So whenever possible, I strongly, strongly recommend finding an experienced research partner familiar with brand research who can really help you sharpen your research questions, design a really good quality study, and most importantly, shoot straight with you about what they find when the results come in. Second, I’d encourage you to think of brand building as a broader effort that is more than just a splashy new ad campaign. Now, don’t get me wrong, I’m part of an agency.

I love agencies. I love big, bold brand work done by great agencies. That said, brand building is best viewed as a multidisciplinary project. Beyond bang up ad creative and a solid media plan, long-term brand marketing should definitely include things like public relations, alumni engagement, merchandising, organic social media, high school counselor outreach, summer camps, conferences, sponsorships, strategic partnerships. Obviously, a lot of those efforts lie well outside the MarCom office, and I think that’s a really good thing.

Because at the end of the day, a brand is built by the entire organization. Third, I want to talk about measurement. You need to look at moving beyond click-based measurement tools as your sole source of information about how your advertising is doing. And if you can, you need to spend some time looking at things like media mix modeling and incrementality testing. There is so much to get in here. You could spend multiple podcasts. We probably definitely need to talk about this in the podcast in the near future.

But what I will say for today is that these tools will show you things that your click data simply can’t about how your ads are working, and it’s going to lead to much smarter media planning in the long run. Now, unfortunately, there is a big caveat here. If your net media spend is somewhere below 200 or maybe $300,000 a year, it’s probably not going to make sense to invest in those approaches. Unfortunately, certainty does come with a cost. And at those levels, that cost is potentially going to eat up a good chunk of your budget.
But if you’re dealing with a media spend that is in the higher six figures or in the seven figures, then these methods are going to make a lot more sense to you. Fourth, I would suggest that you just start slow and learn as you go. I would not recommend going from say 10% of your money spent on brand to that 60/40 split that we talked about. Definitely wouldn’t do that in a year. Honestly, it’s probably not even the right number for your brand.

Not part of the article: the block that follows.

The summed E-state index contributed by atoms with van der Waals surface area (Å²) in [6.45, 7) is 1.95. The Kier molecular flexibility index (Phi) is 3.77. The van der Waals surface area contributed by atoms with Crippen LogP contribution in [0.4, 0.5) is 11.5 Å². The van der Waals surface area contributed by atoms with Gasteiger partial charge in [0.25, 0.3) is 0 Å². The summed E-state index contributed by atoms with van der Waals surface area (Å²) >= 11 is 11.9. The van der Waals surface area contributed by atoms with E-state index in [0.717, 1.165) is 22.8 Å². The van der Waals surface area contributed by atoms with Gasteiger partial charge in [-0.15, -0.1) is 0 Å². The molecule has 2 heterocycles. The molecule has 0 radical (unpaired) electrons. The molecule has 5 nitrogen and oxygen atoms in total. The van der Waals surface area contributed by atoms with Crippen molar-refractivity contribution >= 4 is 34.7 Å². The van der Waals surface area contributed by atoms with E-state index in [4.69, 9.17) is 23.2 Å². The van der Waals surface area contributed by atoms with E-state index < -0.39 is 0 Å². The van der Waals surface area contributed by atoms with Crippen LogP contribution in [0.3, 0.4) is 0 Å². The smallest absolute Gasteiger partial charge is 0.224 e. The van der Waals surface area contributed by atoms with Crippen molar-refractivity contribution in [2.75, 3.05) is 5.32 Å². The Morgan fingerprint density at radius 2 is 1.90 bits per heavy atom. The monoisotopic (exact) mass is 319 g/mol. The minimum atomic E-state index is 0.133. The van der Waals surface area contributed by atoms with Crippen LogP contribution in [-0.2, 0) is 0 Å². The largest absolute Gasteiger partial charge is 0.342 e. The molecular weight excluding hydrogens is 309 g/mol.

But I think it’s smarter in this case to make some incremental changes, maybe mix in some new channels that you haven’t played in before, like maybe terrestrial radio or connected TV. Maybe try changing up some of your approach to your ad creative to lean in more to that brand side and out of the performance side and see where that gets you. Watch what happens, learn from it, and go from there and iterate. I think that’s probably the best approach if this is kind of new for your marketing strategy.

And lastly, I would really encourage you to stay on top of the latest in advertising effectiveness research. There is so much good, interesting, exciting work being done right now, and some folks to look for would be Ehrenberg-Bass Institute, Wark, System1 Research, Les Binet and Peter Field that I mentioned before. There are tons of them out there, and it’s really interesting stuff. It’s not only going to make you a sharper marketer overall.

But if you decide that you need to change your strategy, it’s going to help provide the evidence and the rationale for why that strategy needs to change. So with that, we have now reached the end of our first solo cast. I hope it was interesting. I hope it was helpful in some way. Maybe it sparked some new ideas. But in any case, as always, thank you for listening and I hope to see you next time.

The Higher Ed Marketing Lab is produced by Echo Delta, a full service enrollment marketing agency for colleges and universities of all sizes. To see some of the work we’ve done and how we’ve helped schools just like yours, visit EchoDelta.co. If you enjoyed this podcast, please subscribe and leave a review on Apple Podcasts. And as always, if you have a comment, question, suggestion, or episode idea, feel free to drop us a line at podcast@EchoDelta.co.

Photo of author

Jarrett is our VP of Strategy and the torchbearer for all things digital. Since joining us in 2014, he’s made it his mission to help clients seize the power of smarter marketing strategies—and reap the rewards.